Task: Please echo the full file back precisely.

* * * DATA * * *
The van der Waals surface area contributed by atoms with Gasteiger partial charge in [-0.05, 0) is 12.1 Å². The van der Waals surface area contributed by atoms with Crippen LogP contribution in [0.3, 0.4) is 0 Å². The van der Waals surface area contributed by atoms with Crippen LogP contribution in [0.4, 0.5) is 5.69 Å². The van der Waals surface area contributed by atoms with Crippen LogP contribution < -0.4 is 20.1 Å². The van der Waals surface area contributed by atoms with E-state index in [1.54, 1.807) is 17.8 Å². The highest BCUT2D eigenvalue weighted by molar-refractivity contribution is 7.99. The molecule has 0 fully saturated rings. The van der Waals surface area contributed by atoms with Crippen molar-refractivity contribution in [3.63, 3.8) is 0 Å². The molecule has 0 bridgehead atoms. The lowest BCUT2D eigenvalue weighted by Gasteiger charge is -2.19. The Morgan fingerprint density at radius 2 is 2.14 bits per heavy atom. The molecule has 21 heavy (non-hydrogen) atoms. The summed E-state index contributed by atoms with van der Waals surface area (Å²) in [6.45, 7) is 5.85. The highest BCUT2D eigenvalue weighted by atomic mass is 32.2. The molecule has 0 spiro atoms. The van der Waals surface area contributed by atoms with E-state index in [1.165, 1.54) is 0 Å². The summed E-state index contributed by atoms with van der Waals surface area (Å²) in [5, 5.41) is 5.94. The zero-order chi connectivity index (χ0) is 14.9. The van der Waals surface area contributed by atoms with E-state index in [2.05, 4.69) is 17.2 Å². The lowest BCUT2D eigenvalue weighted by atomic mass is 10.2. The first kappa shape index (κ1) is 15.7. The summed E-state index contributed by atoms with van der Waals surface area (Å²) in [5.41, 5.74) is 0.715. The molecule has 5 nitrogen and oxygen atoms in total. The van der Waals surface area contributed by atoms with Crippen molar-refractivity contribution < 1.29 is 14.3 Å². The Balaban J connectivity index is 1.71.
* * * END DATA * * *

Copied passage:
The van der Waals surface area contributed by atoms with Gasteiger partial charge in [-0.05, 0) is 12.1 Å². The van der Waals surface area contributed by atoms with Crippen LogP contribution in [0.3, 0.4) is 0 Å². The van der Waals surface area contributed by atoms with Crippen LogP contribution in [0.4, 0.5) is 5.69 Å². The van der Waals surface area contributed by atoms with Crippen LogP contribution < -0.4 is 20.1 Å². The van der Waals surface area contributed by atoms with E-state index in [1.54, 1.807) is 17.8 Å². The highest BCUT2D eigenvalue weighted by molar-refractivity contribution is 7.99. The molecule has 0 fully saturated rings. The van der Waals surface area contributed by atoms with Crippen molar-refractivity contribution in [3.63, 3.8) is 0 Å². The molecule has 0 bridgehead atoms. The lowest BCUT2D eigenvalue weighted by Gasteiger charge is -2.19. The Morgan fingerprint density at radius 2 is 2.14 bits per heavy atom. The molecule has 21 heavy (non-hydrogen) atoms. The summed E-state index contributed by atoms with van der Waals surface area (Å²) in [6.45, 7) is 5.85. The highest BCUT2D eigenvalue weighted by atomic mass is 32.2. The molecule has 0 spiro atoms. The van der Waals surface area contributed by atoms with E-state index in [1.165, 1.54) is 0 Å². The summed E-state index contributed by atoms with van der Waals surface area (Å²) in [5, 5.41) is 5.94. The zero-order chi connectivity index (χ0) is 14.9. The van der Waals surface area contributed by atoms with E-state index in [2.05, 4.69) is 17.2 Å². The lowest BCUT2D eigenvalue weighted by atomic mass is 10.2. The first kappa shape index (κ1) is 15.7. The summed E-state index contributed by atoms with van der Waals surface area (Å²) in [5.41, 5.74) is 0.715. The molecule has 5 nitrogen and oxygen atoms in total. The van der Waals surface area contributed by atoms with Crippen molar-refractivity contribution < 1.29 is 14.3 Å². The Balaban J connectivity index is 1.71.